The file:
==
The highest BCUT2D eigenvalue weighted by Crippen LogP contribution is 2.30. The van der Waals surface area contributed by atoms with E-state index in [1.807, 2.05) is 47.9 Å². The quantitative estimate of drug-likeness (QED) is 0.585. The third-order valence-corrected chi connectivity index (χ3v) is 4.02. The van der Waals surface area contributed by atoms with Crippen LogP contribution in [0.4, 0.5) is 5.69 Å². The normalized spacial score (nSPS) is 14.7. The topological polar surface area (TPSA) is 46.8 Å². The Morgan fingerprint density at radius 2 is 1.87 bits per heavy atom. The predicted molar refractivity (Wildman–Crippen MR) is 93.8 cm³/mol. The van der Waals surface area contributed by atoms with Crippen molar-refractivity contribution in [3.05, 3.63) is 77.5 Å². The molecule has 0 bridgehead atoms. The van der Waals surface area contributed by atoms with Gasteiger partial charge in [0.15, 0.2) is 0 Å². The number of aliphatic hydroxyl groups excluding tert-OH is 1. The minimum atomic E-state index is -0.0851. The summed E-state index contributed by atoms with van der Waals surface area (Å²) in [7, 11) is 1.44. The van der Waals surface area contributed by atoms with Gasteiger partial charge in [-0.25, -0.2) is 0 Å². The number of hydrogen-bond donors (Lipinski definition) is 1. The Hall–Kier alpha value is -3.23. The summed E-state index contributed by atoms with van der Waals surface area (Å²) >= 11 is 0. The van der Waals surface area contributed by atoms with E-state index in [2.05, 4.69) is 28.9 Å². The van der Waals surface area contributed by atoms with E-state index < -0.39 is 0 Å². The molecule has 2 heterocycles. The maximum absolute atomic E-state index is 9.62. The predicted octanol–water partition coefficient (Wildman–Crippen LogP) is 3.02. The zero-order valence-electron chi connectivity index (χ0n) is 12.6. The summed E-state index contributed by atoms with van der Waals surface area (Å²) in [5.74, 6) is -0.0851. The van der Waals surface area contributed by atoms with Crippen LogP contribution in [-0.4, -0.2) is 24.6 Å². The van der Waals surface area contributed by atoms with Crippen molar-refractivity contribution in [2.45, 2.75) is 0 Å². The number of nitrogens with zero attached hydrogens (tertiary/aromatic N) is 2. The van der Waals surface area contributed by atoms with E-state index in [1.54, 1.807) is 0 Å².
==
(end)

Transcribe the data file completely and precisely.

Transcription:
The highest BCUT2D eigenvalue weighted by Crippen LogP contribution is 2.30. The van der Waals surface area contributed by atoms with E-state index in [1.807, 2.05) is 47.9 Å². The quantitative estimate of drug-likeness (QED) is 0.585. The third-order valence-corrected chi connectivity index (χ3v) is 4.02. The van der Waals surface area contributed by atoms with Crippen LogP contribution in [0.4, 0.5) is 5.69 Å². The normalized spacial score (nSPS) is 14.7. The topological polar surface area (TPSA) is 46.8 Å². The Morgan fingerprint density at radius 2 is 1.87 bits per heavy atom. The predicted molar refractivity (Wildman–Crippen MR) is 93.8 cm³/mol. The van der Waals surface area contributed by atoms with Crippen molar-refractivity contribution in [3.05, 3.63) is 77.5 Å². The molecule has 0 bridgehead atoms. The van der Waals surface area contributed by atoms with Gasteiger partial charge in [0.15, 0.2) is 0 Å². The number of aliphatic hydroxyl groups excluding tert-OH is 1. The minimum atomic E-state index is -0.0851. The summed E-state index contributed by atoms with van der Waals surface area (Å²) in [7, 11) is 1.44. The van der Waals surface area contributed by atoms with Gasteiger partial charge in [-0.25, -0.2) is 0 Å². The number of hydrogen-bond donors (Lipinski definition) is 1. The Hall–Kier alpha value is -3.23. The summed E-state index contributed by atoms with van der Waals surface area (Å²) >= 11 is 0. The van der Waals surface area contributed by atoms with E-state index in [2.05, 4.69) is 28.9 Å². The van der Waals surface area contributed by atoms with E-state index < -0.39 is 0 Å². The molecule has 2 heterocycles. The maximum absolute atomic E-state index is 9.62. The predicted octanol–water partition coefficient (Wildman–Crippen LogP) is 3.02. The zero-order valence-electron chi connectivity index (χ0n) is 12.6. The summed E-state index contributed by atoms with van der Waals surface area (Å²) in [5.74, 6) is -0.0851. The van der Waals surface area contributed by atoms with Crippen LogP contribution in [-0.4, -0.2) is 24.6 Å². The van der Waals surface area contributed by atoms with Crippen molar-refractivity contribution in [2.45, 2.75) is 0 Å². The number of nitrogens with zero attached hydrogens (tertiary/aromatic N) is 2. The van der Waals surface area contributed by atoms with E-state index in [1.54, 1.807) is 0 Å².